structural evolution of the fault zone, and to assess the likelihood of a rupture jumping
across the stepover. Our new cone penetration test (CPT) and trench observations
along the Claremont fault at Mystic Lake indicate that the main strand of the Clare-
mont fault has jumped nearly a half kilometer westward into the San Jacinto releasing
stepover during the late Quaternary. Multiple faults are inferred from the CPT data
within a small sag at the northeast side of the stepover that cuts through younger
stratigraphy to the west of the basin-bounding fault near Mystic Lake. Previous
seismic-reflection data also suggest the presence of a young fault that cuts basin strata
beneath the middle of Mystic Lake farther west of our study area. Numerous tectono-
geomorphic features observed in satellite and LiDAR DEM imagery are interpreted to
delineate the location of the currently active faults, including a zone of faults that cut
across the basin from the northern end of the Casa Loma fault to the Claremont fault.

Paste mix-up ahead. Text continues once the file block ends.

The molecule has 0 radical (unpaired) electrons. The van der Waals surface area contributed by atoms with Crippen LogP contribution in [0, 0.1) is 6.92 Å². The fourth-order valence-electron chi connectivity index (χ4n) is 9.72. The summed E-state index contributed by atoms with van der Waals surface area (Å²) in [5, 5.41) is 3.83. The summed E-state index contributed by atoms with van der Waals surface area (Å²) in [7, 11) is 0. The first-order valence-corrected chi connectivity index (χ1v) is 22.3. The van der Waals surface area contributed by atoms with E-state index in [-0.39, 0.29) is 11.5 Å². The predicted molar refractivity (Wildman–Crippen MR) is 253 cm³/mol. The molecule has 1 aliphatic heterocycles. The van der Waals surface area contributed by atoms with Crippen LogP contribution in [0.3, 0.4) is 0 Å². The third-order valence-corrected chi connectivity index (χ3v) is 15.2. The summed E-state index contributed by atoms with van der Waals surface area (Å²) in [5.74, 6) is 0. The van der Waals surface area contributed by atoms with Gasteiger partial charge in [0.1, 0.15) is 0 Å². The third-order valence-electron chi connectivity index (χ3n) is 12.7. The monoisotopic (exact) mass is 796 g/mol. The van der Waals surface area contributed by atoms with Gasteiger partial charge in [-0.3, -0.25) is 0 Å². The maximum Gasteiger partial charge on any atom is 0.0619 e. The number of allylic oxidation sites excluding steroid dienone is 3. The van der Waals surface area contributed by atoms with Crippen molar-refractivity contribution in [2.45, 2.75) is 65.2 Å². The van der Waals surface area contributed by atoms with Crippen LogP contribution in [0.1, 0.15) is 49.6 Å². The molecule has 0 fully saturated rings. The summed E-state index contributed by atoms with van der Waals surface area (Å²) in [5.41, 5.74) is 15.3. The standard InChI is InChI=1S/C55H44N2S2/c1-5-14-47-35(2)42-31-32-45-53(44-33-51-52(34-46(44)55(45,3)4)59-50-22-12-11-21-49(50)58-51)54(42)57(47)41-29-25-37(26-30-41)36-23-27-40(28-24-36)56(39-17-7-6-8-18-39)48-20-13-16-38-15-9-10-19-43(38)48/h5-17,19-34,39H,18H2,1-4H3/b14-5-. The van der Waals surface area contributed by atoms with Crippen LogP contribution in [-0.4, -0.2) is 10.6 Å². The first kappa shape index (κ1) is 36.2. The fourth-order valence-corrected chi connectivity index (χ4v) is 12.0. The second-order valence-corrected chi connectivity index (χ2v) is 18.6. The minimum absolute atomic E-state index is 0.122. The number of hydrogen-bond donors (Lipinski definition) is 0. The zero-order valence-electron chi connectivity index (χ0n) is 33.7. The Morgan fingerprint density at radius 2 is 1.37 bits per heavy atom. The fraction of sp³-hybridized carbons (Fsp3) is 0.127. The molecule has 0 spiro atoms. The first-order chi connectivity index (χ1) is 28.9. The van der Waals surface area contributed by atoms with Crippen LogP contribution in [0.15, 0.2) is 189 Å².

Seismicity observations suggest the presence of many faults within the stepover zone.
Finally, new paleoseismic data from the Mystic Lake site suggest that some late
Holocene earthquakes may have jumped the stepover. All of these observations sug-
gest that the San Jacinto stepover, which has been used as the primary basis for seg-
menting the northern San Jacinto fault zone, is being bypassed and that the fault zone
may now be capable of larger earthquakes than previously expected.
For many historical earthquakes, rupture terminations
commonly coincide with major steps, bends, or jogs in a
fault, which are then considered or interpreted as segment
boundaries (Knuepfer, 1989;Wesnousky, 2006;Sibson,
1986). These geometric discontinuities have been the subject
of intensive studies because they are one aspect of fault-zone
structure that is easily observable at the surface (Sanders and
Magistrale, 1997) and because whether or not a rupture
jumps across a stepover influences the ultimate size of the
earthquake (Wesnousky, 1994;Oglesby, 2008). The size
of a geometrical discontinuity with respect to the rupture
length may play an important role in controlling rupture ter-